The truth about agility

I recently had a conversation with a friend about some new changes his IT department is considering. I was shocked to discover they were adopting even more bureaucratic procedures — even though it’s a strategy that clearly isn’t working. I asked why they weren’t thinking about agile approaches, and

he told me his senior management considered “”agile”” to be a swear word.

The problem is management didn’t really understand agile software development. They had chosen to listen to some of their subordinates who had a questionable grasp on the subject, and who were clearly threatened by agility. One of the major benefits agile computing offers is to make it very difficult for bureaucrats and others who provide little or no added value to fit in, unlike with complex traditional approaches, which are documentation- and process-heavy. Many traditional IT professionals are justifiably threatened by agility because they see little room for themselves or they realize they need to dramatically improve their skills.

In this case, the people threatened by agility were politically savvy enough to misinform senior management, who unfortunately didn’t think to talk to someone who understood both sides of the story. I’ve worked on traditional software processes such as the object-oriented software process and the enterprise unified process, and I’ve worked on agile processes such as agile modelling and agile data.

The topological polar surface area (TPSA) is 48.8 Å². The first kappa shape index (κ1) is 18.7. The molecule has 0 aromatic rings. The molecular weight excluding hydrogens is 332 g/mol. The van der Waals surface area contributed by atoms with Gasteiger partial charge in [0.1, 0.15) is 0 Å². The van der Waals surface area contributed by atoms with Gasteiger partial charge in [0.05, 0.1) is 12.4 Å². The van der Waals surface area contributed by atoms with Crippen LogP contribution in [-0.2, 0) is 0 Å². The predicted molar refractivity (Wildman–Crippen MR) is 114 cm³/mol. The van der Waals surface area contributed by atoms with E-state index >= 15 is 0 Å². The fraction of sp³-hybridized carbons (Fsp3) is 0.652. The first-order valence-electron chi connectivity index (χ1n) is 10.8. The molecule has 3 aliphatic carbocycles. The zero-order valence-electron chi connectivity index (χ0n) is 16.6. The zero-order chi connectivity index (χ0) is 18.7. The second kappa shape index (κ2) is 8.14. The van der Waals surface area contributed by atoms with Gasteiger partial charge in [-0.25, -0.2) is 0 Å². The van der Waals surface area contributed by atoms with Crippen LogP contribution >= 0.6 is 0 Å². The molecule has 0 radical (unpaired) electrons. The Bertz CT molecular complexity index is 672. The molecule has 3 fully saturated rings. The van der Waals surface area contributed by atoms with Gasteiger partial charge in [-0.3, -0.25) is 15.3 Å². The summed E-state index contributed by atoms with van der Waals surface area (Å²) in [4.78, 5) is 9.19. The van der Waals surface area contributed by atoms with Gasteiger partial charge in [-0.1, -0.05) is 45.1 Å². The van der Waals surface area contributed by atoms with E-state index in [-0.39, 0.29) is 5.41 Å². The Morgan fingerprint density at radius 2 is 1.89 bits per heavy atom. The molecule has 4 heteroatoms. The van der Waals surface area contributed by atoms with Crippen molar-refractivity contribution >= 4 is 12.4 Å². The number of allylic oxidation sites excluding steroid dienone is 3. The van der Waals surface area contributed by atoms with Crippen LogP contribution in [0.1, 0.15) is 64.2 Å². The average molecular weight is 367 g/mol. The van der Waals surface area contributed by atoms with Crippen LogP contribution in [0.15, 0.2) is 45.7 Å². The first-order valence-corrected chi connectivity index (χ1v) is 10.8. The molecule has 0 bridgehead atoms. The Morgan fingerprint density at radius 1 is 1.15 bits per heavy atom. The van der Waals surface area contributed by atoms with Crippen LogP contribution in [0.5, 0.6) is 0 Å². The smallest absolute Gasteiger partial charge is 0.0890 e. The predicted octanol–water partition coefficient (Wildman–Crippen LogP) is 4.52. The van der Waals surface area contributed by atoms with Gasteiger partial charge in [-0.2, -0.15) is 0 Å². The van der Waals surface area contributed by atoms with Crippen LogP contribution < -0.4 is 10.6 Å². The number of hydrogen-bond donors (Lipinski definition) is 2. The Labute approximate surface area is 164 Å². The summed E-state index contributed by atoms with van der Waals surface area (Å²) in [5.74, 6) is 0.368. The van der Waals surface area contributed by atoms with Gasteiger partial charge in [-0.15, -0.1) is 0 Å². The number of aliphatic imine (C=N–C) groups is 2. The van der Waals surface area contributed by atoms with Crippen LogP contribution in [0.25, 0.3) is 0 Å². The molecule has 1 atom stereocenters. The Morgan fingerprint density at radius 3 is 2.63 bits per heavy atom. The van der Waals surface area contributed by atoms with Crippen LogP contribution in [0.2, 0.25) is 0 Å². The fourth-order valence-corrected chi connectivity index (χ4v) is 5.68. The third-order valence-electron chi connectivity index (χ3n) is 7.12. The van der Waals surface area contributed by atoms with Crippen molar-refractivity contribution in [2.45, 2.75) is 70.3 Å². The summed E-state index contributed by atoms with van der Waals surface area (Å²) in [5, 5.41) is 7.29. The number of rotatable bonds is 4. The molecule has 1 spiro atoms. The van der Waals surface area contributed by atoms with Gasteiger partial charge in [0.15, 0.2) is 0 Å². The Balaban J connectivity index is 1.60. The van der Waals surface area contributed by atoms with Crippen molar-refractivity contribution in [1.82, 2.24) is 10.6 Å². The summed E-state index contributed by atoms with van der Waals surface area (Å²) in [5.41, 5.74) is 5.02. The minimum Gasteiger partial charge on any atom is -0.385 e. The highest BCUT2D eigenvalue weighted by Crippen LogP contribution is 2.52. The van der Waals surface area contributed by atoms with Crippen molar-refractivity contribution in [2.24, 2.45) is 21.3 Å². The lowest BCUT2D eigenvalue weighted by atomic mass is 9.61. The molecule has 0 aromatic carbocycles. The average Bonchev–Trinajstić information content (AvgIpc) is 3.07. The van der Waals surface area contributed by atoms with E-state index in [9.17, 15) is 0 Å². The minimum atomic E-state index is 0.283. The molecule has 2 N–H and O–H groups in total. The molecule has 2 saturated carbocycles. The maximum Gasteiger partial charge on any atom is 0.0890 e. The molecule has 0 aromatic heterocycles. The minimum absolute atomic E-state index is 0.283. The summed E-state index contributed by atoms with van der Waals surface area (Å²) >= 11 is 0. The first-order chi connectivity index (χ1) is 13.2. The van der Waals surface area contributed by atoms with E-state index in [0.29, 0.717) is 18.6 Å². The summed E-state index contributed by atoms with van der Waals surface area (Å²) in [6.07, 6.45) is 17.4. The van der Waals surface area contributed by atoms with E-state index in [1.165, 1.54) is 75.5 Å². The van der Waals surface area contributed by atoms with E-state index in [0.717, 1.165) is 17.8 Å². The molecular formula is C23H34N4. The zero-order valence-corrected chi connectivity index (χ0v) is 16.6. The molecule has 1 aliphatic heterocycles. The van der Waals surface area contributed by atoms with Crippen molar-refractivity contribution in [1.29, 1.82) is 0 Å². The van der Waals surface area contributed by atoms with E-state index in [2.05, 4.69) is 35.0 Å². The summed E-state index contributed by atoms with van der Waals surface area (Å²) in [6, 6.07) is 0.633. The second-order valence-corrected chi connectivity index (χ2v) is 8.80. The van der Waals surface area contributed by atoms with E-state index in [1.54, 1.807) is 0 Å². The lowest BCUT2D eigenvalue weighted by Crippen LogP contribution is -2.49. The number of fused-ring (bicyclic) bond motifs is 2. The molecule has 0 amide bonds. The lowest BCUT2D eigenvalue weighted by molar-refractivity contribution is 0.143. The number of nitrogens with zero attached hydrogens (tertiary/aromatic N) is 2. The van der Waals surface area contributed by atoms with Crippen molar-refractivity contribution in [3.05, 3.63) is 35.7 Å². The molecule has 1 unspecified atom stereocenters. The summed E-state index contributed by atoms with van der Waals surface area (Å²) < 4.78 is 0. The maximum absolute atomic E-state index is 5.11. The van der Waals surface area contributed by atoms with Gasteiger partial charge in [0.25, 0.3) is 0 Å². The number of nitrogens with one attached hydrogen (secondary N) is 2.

Senior management at the company in question had been told many untruths about agility. They were told agilists don’t model or document, yet the fact is agilists do analysis and design on a daily basis and focus on high-value documentation. They were also told agilists produce low-quality systems, yet the complete opposite is actually the case. They were told agility is just ad-hoc hacking with a new name, yet one only has to visit to see this isn’t true. Do you really think that leading minds within the industry such as Martin Fowler, Bob Martin, Alistair Cockburn, Barry Boehm and Jim Highsmith would advocate ad-hoc hacking?

Agility is about working together effectively, breaking down barriers to communication and focusing on value-added activities that lead to successful development. It’s about working side by side, not handing off documents. It’s about managers actively managing projects instead of writing status reports that gloss over what’s really happening. It’s about developers and stakeholders working together to develop realistic plans, not creating complex Microsoft Project schedules that few people actually read.

To be fair it can be difficult to imagine how agile techniques could possibly work, particularly in traditional organizations that already struggle with software development. The misinformation regarding agility doesn’t help either.

Scott Ambler is an independent consultant specializing in object-oriented development. His latest book is The Elements of UML Style.

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